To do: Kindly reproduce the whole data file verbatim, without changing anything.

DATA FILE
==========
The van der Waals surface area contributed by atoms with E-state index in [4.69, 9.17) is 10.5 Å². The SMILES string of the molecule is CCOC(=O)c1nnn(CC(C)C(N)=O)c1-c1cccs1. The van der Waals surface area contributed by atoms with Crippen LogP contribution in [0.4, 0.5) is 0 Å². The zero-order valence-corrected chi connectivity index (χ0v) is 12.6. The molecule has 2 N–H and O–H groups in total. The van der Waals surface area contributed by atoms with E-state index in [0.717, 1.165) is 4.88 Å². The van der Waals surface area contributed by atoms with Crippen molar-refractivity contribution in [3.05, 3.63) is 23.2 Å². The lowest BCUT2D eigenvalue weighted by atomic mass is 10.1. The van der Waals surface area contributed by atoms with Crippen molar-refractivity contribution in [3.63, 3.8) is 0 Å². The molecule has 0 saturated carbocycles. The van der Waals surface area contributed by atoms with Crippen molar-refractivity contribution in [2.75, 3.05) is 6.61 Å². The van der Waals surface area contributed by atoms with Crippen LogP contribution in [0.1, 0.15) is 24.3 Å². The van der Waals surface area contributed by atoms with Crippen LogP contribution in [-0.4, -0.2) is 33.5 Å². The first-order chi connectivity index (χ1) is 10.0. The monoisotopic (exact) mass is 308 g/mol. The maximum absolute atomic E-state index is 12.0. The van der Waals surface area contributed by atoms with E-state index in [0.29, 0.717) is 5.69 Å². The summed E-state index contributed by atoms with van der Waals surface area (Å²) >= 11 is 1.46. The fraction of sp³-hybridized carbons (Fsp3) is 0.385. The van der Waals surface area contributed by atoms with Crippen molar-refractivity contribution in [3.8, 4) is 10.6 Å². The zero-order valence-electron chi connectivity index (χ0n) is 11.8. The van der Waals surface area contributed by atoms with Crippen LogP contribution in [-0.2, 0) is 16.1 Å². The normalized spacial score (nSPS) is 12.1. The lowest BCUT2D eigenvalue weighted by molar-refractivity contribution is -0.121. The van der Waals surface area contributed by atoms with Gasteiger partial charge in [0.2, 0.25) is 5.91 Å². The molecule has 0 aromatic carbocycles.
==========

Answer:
The van der Waals surface area contributed by atoms with E-state index in [4.69, 9.17) is 10.5 Å². The SMILES string of the molecule is CCOC(=O)c1nnn(CC(C)C(N)=O)c1-c1cccs1. The van der Waals surface area contributed by atoms with Crippen LogP contribution in [0.4, 0.5) is 0 Å². The zero-order valence-corrected chi connectivity index (χ0v) is 12.6. The molecule has 2 N–H and O–H groups in total. The van der Waals surface area contributed by atoms with E-state index in [0.717, 1.165) is 4.88 Å². The van der Waals surface area contributed by atoms with Crippen molar-refractivity contribution in [3.05, 3.63) is 23.2 Å². The lowest BCUT2D eigenvalue weighted by atomic mass is 10.1. The van der Waals surface area contributed by atoms with Crippen molar-refractivity contribution in [3.63, 3.8) is 0 Å². The molecule has 0 saturated carbocycles. The van der Waals surface area contributed by atoms with Crippen molar-refractivity contribution in [2.75, 3.05) is 6.61 Å². The van der Waals surface area contributed by atoms with Crippen LogP contribution in [0.1, 0.15) is 24.3 Å². The van der Waals surface area contributed by atoms with Crippen LogP contribution in [-0.4, -0.2) is 33.5 Å². The first-order chi connectivity index (χ1) is 10.0. The monoisotopic (exact) mass is 308 g/mol. The maximum absolute atomic E-state index is 12.0. The van der Waals surface area contributed by atoms with E-state index in [0.29, 0.717) is 5.69 Å². The summed E-state index contributed by atoms with van der Waals surface area (Å²) >= 11 is 1.46. The fraction of sp³-hybridized carbons (Fsp3) is 0.385. The van der Waals surface area contributed by atoms with Crippen molar-refractivity contribution in [3.8, 4) is 10.6 Å². The zero-order valence-electron chi connectivity index (χ0n) is 11.8. The van der Waals surface area contributed by atoms with Crippen LogP contribution in [-0.2, 0) is 16.1 Å². The normalized spacial score (nSPS) is 12.1. The lowest BCUT2D eigenvalue weighted by molar-refractivity contribution is -0.121. The van der Waals surface area contributed by atoms with Gasteiger partial charge in [0.2, 0.25) is 5.91 Å². The molecule has 0 aromatic carbocycles.